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MSF studying night-time childcare pilot for low-income families: Masagos Zulkifli

MSF studying night-time childcare pilot for low-income families: Masagos Zulkifli

A block of public rental flats in Singapore.

SINGAPORE: The Ministry of Social and Family Development (MSF) is studying the possibility of piloting night-time childcare at a Community Link (ComLink) site to provide greater support to low-income families.

Currently, more than 40 childcare centres, or 3 per cent of all centres, operate beyond 7pm on weekdays, said Minister for Social and Family Development Masagos Zulkifli in a written parliamentary reply on Thursday (Feb 25).

He was responding to a question from Member of Parliament (MP) Louis Ng (PAP-Nee Soon) on the ministry's findings from its study on the demand and need for night-time childcare services.

The ministry had engaged about 650 families with children living in rental housing to understand their needs and circumstances, including caregiving arrangements, said Mr Masagos. 

"Engagements with some community partners indicated that night-time childcare services could be useful to some low-income families," he added.

"We are studying the possibility of piloting night-time childcare at a ComLink site to better assess demand for and sustainability of such services."

The four ComLink pilot sites are at Boon Lay, Jalan Kukoh, Kembangan-Chai Chee and Marsiling.

READ: Low-income, vulnerable households to receive more coordinated, proactive support: MSF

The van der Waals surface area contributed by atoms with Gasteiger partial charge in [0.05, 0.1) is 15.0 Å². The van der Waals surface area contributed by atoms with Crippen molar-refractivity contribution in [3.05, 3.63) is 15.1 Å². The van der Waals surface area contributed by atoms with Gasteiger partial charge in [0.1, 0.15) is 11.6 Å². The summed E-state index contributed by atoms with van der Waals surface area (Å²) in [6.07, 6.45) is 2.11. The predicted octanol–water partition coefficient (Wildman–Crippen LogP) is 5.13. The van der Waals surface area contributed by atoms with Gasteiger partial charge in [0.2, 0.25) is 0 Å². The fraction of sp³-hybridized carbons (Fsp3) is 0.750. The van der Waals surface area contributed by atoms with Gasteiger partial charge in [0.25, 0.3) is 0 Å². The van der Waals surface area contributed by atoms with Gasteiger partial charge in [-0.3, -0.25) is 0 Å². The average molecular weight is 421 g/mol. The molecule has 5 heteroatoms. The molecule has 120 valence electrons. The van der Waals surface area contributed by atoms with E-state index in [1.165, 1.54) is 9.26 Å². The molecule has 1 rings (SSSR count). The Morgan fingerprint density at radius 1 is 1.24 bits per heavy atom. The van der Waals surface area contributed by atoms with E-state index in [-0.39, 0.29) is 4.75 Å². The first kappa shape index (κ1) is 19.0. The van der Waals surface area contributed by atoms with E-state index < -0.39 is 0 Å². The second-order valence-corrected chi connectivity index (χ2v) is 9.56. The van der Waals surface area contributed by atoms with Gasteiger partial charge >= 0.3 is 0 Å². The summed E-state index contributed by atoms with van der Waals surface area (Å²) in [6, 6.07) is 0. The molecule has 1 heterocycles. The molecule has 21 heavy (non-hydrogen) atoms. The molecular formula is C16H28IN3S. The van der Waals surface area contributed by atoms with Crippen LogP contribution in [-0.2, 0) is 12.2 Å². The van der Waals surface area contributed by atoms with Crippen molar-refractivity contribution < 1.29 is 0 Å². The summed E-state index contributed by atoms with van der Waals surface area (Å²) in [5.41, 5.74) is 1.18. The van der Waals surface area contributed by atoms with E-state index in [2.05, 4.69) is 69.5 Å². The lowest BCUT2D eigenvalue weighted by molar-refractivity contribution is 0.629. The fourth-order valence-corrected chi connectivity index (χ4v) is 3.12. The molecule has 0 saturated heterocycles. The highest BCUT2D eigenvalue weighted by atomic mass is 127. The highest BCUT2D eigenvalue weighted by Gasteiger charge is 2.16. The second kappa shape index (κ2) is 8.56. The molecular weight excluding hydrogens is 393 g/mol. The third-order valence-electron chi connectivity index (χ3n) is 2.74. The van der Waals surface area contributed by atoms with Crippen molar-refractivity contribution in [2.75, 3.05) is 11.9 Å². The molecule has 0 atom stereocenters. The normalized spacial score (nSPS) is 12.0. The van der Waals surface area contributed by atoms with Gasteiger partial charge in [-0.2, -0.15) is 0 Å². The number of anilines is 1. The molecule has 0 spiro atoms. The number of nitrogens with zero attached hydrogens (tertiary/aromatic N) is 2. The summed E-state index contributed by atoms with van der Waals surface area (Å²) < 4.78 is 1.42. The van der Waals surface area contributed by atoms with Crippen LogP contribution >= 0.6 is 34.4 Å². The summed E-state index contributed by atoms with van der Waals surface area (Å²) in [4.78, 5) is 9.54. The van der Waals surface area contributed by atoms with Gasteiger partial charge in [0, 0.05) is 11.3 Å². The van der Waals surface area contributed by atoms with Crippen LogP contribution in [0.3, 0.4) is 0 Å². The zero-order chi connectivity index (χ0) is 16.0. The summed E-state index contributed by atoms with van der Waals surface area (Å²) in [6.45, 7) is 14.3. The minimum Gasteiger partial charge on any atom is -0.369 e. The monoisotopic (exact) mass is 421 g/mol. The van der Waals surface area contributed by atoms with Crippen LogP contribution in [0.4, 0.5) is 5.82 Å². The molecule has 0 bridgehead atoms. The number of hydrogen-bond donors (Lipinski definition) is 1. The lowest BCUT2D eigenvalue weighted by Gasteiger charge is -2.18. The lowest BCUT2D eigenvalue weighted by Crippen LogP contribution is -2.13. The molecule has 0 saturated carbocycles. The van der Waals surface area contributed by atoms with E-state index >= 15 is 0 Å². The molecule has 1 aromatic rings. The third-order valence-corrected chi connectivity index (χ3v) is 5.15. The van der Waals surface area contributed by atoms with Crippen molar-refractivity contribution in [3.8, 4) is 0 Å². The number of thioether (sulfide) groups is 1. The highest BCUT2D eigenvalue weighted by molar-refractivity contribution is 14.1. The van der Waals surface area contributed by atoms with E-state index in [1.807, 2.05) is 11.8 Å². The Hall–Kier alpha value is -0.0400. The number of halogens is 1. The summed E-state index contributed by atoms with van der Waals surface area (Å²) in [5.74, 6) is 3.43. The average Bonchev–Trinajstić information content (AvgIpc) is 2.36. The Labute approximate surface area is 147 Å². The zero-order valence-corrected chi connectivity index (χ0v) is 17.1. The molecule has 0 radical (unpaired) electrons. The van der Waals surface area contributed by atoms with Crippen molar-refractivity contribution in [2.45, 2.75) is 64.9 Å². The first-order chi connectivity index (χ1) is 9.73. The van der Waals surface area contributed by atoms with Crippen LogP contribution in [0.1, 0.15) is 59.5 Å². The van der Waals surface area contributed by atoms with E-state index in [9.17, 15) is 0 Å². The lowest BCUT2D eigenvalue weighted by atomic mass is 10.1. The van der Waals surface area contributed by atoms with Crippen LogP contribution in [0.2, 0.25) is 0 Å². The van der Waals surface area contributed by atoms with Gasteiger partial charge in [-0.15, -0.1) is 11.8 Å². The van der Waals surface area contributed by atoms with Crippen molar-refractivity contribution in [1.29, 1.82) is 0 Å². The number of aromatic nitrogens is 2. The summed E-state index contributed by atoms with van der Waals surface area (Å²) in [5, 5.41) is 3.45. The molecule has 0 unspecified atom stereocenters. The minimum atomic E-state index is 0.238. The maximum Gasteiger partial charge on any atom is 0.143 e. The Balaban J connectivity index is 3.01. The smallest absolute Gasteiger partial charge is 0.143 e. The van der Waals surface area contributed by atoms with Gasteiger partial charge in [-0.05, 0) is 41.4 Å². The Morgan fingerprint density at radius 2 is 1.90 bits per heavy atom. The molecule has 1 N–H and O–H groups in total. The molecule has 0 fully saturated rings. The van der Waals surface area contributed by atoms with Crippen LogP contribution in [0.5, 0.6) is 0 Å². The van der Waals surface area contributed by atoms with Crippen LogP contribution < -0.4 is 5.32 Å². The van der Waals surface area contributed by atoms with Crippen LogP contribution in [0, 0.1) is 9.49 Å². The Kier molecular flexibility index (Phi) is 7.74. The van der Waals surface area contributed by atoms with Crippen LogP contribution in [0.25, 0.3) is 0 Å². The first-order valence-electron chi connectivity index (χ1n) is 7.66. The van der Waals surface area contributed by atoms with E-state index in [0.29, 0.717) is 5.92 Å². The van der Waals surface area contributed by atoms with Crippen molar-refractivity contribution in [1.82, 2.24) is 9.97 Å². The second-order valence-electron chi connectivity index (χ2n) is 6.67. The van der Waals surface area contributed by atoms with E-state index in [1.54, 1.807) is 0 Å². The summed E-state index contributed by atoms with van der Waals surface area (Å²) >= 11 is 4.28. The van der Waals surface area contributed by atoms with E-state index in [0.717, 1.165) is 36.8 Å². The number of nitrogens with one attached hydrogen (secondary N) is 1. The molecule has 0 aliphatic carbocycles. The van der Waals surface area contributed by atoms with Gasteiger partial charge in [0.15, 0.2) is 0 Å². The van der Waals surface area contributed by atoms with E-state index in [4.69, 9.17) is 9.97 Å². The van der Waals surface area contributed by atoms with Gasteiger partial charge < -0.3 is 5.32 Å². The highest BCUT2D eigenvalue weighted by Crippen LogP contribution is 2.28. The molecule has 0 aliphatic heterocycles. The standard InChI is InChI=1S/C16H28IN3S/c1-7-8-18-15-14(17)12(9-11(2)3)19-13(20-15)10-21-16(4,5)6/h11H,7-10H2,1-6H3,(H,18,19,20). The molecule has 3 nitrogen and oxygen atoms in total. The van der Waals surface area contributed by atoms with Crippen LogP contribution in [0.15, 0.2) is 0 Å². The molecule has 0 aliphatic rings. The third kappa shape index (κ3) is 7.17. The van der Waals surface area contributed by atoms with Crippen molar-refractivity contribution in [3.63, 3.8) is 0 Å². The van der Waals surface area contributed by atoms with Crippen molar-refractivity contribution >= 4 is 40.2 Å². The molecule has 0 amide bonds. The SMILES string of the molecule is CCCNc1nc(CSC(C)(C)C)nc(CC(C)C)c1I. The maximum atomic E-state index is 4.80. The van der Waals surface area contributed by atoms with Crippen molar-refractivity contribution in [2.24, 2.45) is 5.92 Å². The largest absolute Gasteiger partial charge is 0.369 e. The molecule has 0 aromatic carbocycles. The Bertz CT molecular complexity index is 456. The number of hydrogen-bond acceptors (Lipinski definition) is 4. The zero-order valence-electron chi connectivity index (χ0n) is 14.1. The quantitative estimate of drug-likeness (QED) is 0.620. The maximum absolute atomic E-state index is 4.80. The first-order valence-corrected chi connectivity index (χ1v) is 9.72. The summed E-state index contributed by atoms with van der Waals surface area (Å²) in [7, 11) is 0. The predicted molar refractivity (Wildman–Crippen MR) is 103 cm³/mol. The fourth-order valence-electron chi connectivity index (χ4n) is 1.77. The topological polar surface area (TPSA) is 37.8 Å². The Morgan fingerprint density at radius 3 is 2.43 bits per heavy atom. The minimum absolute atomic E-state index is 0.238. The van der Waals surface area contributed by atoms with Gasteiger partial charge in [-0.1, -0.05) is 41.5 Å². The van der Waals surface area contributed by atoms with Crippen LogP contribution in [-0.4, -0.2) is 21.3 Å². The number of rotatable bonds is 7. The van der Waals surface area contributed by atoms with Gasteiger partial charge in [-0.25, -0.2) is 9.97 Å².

The minister noted that childcare centres are required to operate full-day services from 7am to 7pm on weekdays, and from 7am to 2pm on Saturdays to cater to the needs of working parents.

Childcare centres have the discretion to extend their services beyond the standard operating hours, taking into consideration demand and resources, he said. About 3 per cent of centres operate beyond 7pm on weekdays.

READ: A care service that aims to break the cycle of a challenging childhood, one kid at a time

"The current arrangement meets the needs of most parents. For those working shifts or on weekends, many of them arrange for other caregivers, such as grandparents and relatives, to help out," said Mr Masagos.

"Nevertheless, we understand that some families may face difficulties in making such caregiving arrangements."

ComLink, an initiative to help families with children living in rental housing, will be expanded nationwide to cover 14,000 families over the next two years, said Deputy Prime Minister Heng Swee Keat in his Budget speech last week.

The ComLink sites, set up at or near rental flats, aim to offer more integrated and coordinated support, and customised programmes and services for families there.

In 2019, then Minister for Social and Family Development Desmond Lee said that MSF may bring in parenting workshops and night-time student care or childcare if such needs are identified in the community.

Source: CNA/dv(ta)

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